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Falling interest rates were the major catalyst for rising housing prices across Australia according to new research published on Monday by the Reserve Bank. The new findings come just a week after the RBA’s governor Philip Lowe said the rate cuts had not had a notable impact on house prices during the early to mid-2010s.

While home prices have been on a downward trajectory in recent months, that correction followed an extended boom period where home prices soared across the country. The major cities of Sydney and Melbourne experienced the largest hikes, where prices climbed by 75% at the peak in 2017.

While Dr. Lowe had recently argued that population growth and a restricted supply of new properties had played the biggest role in price increases, RBA economists Peter Tulip and Trent Saunders revealed this week that their new research shows the rate cuts were actually the driving force.

The study found that just a single percentage point cut resulted in an 8% rise in property prices. The RBA began its cutting drive back in 2011 when its rates were a comparatively high 4.75%. A number of interventions since then has seen that rate cut to 1.5% but the Reserve is expected to make further cuts this year due to concerns about a drop off in economic growth and the slump in property prices.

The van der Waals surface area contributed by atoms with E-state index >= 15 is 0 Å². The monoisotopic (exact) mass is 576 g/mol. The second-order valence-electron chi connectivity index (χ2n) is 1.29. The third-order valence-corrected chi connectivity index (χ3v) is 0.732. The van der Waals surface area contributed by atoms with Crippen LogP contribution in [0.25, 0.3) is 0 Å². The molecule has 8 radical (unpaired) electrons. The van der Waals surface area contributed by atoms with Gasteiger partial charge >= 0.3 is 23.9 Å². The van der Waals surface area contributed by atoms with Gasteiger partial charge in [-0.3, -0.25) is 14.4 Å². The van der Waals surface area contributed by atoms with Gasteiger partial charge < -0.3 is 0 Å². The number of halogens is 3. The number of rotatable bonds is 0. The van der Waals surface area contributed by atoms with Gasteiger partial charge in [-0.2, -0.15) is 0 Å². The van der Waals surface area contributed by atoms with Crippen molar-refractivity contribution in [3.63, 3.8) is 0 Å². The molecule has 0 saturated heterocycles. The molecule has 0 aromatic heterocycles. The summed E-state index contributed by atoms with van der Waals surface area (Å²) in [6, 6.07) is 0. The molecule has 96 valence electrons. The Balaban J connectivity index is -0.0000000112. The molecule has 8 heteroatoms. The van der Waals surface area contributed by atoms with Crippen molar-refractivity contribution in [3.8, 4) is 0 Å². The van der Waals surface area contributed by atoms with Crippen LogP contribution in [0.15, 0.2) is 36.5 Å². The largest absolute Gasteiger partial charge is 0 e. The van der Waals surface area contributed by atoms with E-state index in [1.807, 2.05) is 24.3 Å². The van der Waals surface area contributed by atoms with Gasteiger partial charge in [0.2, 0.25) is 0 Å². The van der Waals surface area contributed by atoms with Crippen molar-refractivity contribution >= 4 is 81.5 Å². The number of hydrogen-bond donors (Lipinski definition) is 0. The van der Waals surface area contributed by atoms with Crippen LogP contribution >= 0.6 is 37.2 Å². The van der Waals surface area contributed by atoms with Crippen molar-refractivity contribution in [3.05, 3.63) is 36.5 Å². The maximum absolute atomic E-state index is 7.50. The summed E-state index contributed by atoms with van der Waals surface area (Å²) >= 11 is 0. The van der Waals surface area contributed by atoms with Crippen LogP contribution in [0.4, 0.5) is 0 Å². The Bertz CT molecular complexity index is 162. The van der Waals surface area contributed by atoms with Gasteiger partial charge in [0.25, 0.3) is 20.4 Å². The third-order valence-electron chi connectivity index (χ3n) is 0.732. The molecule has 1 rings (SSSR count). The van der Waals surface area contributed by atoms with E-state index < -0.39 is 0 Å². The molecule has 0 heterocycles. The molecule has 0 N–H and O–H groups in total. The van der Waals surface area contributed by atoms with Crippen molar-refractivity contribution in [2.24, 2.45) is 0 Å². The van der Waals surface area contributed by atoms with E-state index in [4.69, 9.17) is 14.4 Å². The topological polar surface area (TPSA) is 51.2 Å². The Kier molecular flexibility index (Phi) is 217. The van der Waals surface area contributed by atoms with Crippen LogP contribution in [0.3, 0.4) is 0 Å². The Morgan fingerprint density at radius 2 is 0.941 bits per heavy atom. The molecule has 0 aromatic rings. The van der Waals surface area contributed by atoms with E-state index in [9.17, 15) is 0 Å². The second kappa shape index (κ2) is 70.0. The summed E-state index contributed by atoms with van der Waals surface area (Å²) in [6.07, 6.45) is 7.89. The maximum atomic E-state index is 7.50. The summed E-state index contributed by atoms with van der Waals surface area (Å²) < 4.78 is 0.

“We build an empirical model of the Australian housing market that quantifies interrelationships between construction, vacancies, rents and prices,” Mr. Saunders and Mr. Tulip, researchers at the RBA, said in a statement. “We find that low interest rates – partly reflecting lower world long-term rates – explain much of the rapid growth in housing prices and construction over the past few years.”

The model built by the economists found that the boom in household building would not have been nearly as pronounced during the last five years if interest rates had not been reduced, as would the country’s dwelling price to income ratio. The imbalance prompted a supply response from developers. 

Saunders and Tulip added: “The model estimates that the reduction in real interest rates (actual interest rates, less inflation) accounts for most of the subsequent boom in dwelling prices and a large part of the boom in dwelling investment. The increase in housing supply boosts the vacancy rate and reduces rents.”

History appears to be repeating itself as the RBA opted to cut rates back in 2011 due to the impact of the global recession, rising domestic unemployment and inflation that stuck rigidly below the RBA’s target. Analysts now expect the bank to intervene again this year after Australia’s economy entered a period of contraction on a per capita basis during the second half of 2018. The RBA has also failed to lift inflation near its target.

The new research also looked at the impact of a period of stagnation or decline for housing prices in Australia and the primary takeaway is that there would be long term economic damage. It found that a failure of prices to continue upward at a real rate of 2.5% annually could spook investors and eventually lead to plummet in value of in excess of 30% during the next six years.

The authors said this was “extremely unlikely” to happen as Australia had never experienced anything of that scale before but cautioned that the scale of duration of such a collapse would mirror those seen in countries such as the United States and Spain during the financial crisis a decade ago. For this reason, the economists said it was a relevant “worst-case” scenario to be wary of.